MVP water crossing permit suspended by federal appeals court

A three-judge panel of the 4thU.S. Circuit Court of Appeals agreed to stay a permit issued by the U.S. Army Corps of Engineers for Mountain Valley Pipeline to construct all water crossings along the pipeline’s West Virginia route — rather than just the four major river crossings the Corps initially suspended work on.

The Corps had issued what’s called a nationwide permit — a broad permit that’s supposed to only apply to projects with minimal individual and cumulative environmental impacts — to cover hundreds of water crossings along the pipeline’s route through West Virginia and Virginia.

But — on behalf of Sierra Club, the West Virginia Rivers Coalition, the Indian Creek Watershed Association, Appalachian Voices and the Chesapeake Climate Action Network — Appalmad argued that MVP couldn’t meet a special condition of Nationwide Permit 12 in West Virginia that construction on stream crossings needed to be complete within 72 hours.

Four of the major river crossings — across the Elk, Gauley, Greenbrier and Meadow rivers — would each take four to six weeks.

In response to Appalmad’s complaint, the Corps agreed to suspend work on those four crossings. Appalmad argued that failure to meet the terms of Nationwide Permit 12 meant work on all 591 stream and wetland crossings covered by the West Virginia portion of the permit should be halted.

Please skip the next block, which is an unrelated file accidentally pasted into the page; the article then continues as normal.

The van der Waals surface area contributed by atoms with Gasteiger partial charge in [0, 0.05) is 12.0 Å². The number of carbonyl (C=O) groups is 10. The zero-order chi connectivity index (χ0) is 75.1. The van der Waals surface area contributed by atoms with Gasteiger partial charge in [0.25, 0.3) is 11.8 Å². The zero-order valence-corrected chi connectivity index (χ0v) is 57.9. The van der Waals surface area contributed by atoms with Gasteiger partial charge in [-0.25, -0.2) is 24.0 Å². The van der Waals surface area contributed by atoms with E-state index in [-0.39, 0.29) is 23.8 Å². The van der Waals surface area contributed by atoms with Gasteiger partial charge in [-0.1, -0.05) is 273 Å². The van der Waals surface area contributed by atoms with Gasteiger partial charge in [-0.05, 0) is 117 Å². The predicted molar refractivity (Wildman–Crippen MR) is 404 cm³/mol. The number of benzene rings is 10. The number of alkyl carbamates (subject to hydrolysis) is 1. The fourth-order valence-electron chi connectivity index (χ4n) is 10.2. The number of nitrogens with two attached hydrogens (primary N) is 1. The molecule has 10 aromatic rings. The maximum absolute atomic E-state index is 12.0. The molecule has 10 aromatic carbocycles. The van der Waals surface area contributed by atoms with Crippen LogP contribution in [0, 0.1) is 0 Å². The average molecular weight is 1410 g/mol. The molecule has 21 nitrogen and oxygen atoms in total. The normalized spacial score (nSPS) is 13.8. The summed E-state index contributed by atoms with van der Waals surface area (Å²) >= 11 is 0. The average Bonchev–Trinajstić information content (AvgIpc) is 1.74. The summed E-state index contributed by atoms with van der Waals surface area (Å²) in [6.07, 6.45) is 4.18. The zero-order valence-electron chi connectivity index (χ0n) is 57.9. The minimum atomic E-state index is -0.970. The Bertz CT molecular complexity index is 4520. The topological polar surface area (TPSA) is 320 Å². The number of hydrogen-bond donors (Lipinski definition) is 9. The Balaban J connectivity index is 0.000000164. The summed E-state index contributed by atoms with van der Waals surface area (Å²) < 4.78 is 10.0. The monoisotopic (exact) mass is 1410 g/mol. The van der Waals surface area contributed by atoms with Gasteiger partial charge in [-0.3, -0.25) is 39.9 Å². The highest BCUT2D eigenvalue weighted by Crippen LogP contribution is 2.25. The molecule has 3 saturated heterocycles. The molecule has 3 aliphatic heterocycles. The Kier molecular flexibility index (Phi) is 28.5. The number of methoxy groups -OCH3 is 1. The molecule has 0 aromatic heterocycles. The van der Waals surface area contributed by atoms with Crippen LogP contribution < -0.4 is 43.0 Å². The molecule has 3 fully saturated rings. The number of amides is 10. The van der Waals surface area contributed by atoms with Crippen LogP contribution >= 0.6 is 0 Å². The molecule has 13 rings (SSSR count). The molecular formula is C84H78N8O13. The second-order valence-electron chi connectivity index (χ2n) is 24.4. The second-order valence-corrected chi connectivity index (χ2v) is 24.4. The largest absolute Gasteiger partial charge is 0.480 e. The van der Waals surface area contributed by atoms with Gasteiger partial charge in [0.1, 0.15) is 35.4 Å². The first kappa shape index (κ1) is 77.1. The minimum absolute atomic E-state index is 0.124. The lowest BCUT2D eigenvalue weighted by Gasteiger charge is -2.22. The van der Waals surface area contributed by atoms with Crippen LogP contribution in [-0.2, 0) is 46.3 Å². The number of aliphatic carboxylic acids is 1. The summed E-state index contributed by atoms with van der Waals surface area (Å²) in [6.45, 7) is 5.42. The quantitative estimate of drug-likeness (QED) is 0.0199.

The appeals panel agreed. For now, stream and wetland crossings in Virginia aren’t affected by the order, though Appalmad argued in the motion seeking the stay that work on those should also be suspended. “When it comes to NWP 12, one bad apple spoils the bunch,” the motion said. “That is, if even one stream crossing is ineligible for NWP 12, then all the pipeline’s crossings are ineligible.”

In a letter to the chief of the Corps’ Norfolk District sent after the Corps suspended work on the four major river crossings in West Virginia, Appalmad further explained that federal regulations specifically state that a nationwide permit is only appropriate in cases where it can apply to the entire project. Appalmad called for the Norfolk District to suspend its verification of Nationwide Permit 12 for the MVP in Virginia.

The next scheduled action is a court hearing in September.

News coverage of the stay can be found hereand here.

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